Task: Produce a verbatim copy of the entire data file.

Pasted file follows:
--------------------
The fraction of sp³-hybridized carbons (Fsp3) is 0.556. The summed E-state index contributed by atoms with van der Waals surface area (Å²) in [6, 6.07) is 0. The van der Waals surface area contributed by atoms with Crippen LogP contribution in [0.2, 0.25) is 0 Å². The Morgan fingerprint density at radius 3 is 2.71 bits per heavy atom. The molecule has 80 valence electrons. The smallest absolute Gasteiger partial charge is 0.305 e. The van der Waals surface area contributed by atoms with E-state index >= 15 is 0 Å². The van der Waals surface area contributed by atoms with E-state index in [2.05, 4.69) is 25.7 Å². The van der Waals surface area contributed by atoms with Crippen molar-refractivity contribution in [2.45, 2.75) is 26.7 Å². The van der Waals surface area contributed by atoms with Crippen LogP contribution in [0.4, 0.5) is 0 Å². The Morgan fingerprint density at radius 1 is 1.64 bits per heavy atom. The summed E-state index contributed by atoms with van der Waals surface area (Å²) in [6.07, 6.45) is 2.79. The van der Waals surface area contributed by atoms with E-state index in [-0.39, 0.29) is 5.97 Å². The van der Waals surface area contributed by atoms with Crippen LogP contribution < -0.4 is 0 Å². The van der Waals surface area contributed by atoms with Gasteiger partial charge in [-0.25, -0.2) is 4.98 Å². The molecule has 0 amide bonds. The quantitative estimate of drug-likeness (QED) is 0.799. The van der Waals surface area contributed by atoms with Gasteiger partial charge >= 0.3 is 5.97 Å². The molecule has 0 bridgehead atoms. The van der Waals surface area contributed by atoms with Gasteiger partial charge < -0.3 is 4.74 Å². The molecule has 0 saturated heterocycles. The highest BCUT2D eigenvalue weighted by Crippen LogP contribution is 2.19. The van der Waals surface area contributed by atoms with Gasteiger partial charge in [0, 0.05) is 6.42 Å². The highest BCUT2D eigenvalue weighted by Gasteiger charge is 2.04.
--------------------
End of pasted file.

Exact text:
The fraction of sp³-hybridized carbons (Fsp3) is 0.556. The summed E-state index contributed by atoms with van der Waals surface area (Å²) in [6, 6.07) is 0. The van der Waals surface area contributed by atoms with Crippen LogP contribution in [0.2, 0.25) is 0 Å². The Morgan fingerprint density at radius 3 is 2.71 bits per heavy atom. The molecule has 80 valence electrons. The smallest absolute Gasteiger partial charge is 0.305 e. The van der Waals surface area contributed by atoms with E-state index >= 15 is 0 Å². The van der Waals surface area contributed by atoms with E-state index in [2.05, 4.69) is 25.7 Å². The van der Waals surface area contributed by atoms with Crippen molar-refractivity contribution in [2.45, 2.75) is 26.7 Å². The van der Waals surface area contributed by atoms with Crippen LogP contribution in [0.4, 0.5) is 0 Å². The Morgan fingerprint density at radius 1 is 1.64 bits per heavy atom. The summed E-state index contributed by atoms with van der Waals surface area (Å²) in [6.07, 6.45) is 2.79. The van der Waals surface area contributed by atoms with E-state index in [-0.39, 0.29) is 5.97 Å². The van der Waals surface area contributed by atoms with Crippen LogP contribution < -0.4 is 0 Å². The van der Waals surface area contributed by atoms with Gasteiger partial charge in [-0.25, -0.2) is 4.98 Å². The molecule has 0 amide bonds. The quantitative estimate of drug-likeness (QED) is 0.799. The van der Waals surface area contributed by atoms with Gasteiger partial charge >= 0.3 is 5.97 Å². The molecule has 0 bridgehead atoms. The van der Waals surface area contributed by atoms with Gasteiger partial charge < -0.3 is 4.74 Å². The molecule has 0 saturated heterocycles. The highest BCUT2D eigenvalue weighted by Crippen LogP contribution is 2.19. The van der Waals surface area contributed by atoms with Gasteiger partial charge in [0, 0.05) is 6.42 Å². The highest BCUT2D eigenvalue weighted by Gasteiger charge is 2.04.